Former Rep. Beto O’Rourke (D-TX) avoided opining on whether or not he believes that the Americans who decide to vote for President Donald Trump in the 2020 election are themselves racist.
“I think it’s really hard,” O’Rourke responded to CNN’s Jake Tapper on Sunday when confronted with the question.
The presidential hopeful quickly pivoted to argue why he believes President Trump is racist, an assertion that he has repeatedly made since launching his bid for the presidency, but ramped up in the wake of back-to-back mass shootings in El Paso, Texas, and Dayton, Ohio.
“Yes,” O’Rourke said. “Donald Trump is dangerous to the future of America and will destroy what makes us so unique and so special, and the genius that we represent to ourselves and to the rest of the world.”
“So, I appeal to my fellow Americans to choose a candidate who will bring this very divided and highly polarized country together, who will work on the issues before us – whether it is health care or an economy that includes everyone or immigration or confronting climate before it is too late,” he continued. “And doing it in a way that speaks to the best of us, that is ambitious, that is not fearful of the future and does not try to divide us on our differences.”
“That’s exactly what Donald Trump is doing right now,” O’Rourke added.
Just hours after the first shooting spree in El Paso, O’Rourke appeared on multiple news programs accusing the president of being a racist and inciting violence against minorities. He further contended that the president is a white supremacist who seeks to dehumanize the people who do not look like, or pray like, or love like the majority of the country.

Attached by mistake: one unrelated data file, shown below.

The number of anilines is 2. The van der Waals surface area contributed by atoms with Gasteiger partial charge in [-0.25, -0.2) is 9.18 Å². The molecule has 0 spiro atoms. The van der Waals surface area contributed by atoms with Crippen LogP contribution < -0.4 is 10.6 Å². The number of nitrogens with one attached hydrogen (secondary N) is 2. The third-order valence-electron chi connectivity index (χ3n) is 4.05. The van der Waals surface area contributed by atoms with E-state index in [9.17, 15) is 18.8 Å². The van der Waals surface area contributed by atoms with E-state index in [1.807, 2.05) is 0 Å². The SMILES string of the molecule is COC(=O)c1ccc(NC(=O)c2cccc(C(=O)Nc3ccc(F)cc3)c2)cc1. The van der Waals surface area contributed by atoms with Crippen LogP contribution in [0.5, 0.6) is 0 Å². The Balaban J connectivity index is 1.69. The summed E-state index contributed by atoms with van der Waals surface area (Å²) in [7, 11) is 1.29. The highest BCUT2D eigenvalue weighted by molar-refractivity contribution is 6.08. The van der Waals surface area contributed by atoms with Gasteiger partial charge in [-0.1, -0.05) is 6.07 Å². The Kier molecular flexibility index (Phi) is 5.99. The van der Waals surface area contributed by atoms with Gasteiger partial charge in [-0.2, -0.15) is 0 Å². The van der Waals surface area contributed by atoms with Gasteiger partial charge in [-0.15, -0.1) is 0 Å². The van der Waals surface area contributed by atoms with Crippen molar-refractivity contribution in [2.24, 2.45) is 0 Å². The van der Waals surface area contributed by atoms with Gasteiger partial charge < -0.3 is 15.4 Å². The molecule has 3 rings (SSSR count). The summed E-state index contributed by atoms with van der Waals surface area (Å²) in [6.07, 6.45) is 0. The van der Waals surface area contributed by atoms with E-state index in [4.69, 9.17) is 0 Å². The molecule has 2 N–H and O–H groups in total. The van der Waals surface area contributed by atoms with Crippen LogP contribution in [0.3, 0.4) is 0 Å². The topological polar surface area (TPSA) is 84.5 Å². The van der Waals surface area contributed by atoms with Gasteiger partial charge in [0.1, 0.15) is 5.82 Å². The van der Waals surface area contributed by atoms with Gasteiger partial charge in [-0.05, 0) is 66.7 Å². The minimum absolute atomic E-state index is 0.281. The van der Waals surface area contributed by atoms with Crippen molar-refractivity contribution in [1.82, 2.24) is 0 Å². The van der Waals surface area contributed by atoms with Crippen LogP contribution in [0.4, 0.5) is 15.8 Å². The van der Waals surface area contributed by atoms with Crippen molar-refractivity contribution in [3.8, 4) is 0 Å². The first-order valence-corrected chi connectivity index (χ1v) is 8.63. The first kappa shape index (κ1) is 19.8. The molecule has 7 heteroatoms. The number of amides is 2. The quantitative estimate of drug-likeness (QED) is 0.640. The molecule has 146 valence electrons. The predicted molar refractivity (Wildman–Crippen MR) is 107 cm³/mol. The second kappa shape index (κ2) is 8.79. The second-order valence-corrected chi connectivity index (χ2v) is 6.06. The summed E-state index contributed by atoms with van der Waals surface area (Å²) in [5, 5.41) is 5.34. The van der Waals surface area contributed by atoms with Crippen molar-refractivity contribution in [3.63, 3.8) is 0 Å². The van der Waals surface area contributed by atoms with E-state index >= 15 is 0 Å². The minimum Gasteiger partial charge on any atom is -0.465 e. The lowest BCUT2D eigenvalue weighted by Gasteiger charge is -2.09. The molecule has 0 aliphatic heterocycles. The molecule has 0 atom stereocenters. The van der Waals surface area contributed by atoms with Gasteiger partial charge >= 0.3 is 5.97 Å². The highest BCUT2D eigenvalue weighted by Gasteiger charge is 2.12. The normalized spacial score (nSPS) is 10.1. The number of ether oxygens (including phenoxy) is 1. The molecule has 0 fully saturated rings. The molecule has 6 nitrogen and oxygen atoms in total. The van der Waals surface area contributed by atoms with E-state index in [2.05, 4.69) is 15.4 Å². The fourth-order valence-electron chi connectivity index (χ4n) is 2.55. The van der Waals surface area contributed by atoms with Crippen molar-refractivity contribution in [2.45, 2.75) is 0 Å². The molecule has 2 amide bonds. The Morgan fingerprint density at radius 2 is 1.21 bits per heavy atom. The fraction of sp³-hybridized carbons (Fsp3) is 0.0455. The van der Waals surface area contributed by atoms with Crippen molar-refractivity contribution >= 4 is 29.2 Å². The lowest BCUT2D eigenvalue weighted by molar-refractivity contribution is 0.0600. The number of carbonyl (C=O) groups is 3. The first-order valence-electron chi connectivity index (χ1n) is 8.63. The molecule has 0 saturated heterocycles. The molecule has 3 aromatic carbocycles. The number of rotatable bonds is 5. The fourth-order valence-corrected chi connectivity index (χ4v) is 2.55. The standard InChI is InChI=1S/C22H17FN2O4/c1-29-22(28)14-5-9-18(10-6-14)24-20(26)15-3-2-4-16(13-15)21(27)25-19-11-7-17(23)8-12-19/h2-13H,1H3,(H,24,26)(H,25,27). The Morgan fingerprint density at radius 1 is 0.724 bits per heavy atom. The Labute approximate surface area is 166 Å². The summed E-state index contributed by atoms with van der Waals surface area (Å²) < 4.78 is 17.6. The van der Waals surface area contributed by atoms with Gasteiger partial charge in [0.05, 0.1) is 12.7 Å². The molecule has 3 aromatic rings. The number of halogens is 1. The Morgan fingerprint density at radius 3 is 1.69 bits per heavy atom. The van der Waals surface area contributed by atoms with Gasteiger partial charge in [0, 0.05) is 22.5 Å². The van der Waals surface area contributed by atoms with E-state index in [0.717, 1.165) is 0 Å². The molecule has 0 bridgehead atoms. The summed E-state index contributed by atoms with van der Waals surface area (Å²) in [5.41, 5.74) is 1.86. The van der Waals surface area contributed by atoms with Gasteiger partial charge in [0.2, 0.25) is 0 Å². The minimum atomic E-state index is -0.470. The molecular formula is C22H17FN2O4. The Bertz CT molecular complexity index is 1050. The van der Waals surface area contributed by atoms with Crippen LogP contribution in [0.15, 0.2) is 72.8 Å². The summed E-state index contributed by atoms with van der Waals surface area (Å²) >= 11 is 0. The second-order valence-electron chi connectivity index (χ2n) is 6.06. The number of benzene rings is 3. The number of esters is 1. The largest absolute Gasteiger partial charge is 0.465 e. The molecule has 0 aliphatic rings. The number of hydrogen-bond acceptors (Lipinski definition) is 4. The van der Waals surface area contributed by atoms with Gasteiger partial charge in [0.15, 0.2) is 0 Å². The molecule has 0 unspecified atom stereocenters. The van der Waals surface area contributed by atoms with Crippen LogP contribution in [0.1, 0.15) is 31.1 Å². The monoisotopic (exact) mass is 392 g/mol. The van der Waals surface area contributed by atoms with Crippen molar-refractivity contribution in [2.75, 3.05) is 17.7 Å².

O’Rourke has also made multiple comparisons between the president and Nazis. In late July, he likened Trump’s campaign rally to a “Nuremburg rally” and, weeks later, he argued that Trump’s rhetoric is similar to someone in Nazi Germany’s Third Reich.
The former congressman also falsely claimed to Tapper on Sunday that the president has described “white nationalists, and [Ku Klux] Klansmen, and neo-Nazis” as “very fine people.”
The distorted statement was in reference to a press conference that the president gave in August of 2017 while condemning a group of white supremacists at a white pride rally in Charlottesville, Virginia. The rally was in protest of the removal of a confederate General Robert E. Lee statue, and members associated with the Left-wing group Antifa showed up to counter-protest.
During the press conference, Trump fiercely condemned the neo-Nazi’s and white supremacists, but also contended that there was a third group that had “very fine people, on both sides.” This third group consisted of individuals who either wanted the statue dismantled or to remain in place, and came simply to the event to protest, rather than participate in a white pride rally.
Tapper, who has acknowledged in the past that Trump never referred to neo-Nazis and white supremacists as “fine people” did not push back on O’Rourke’s false claim.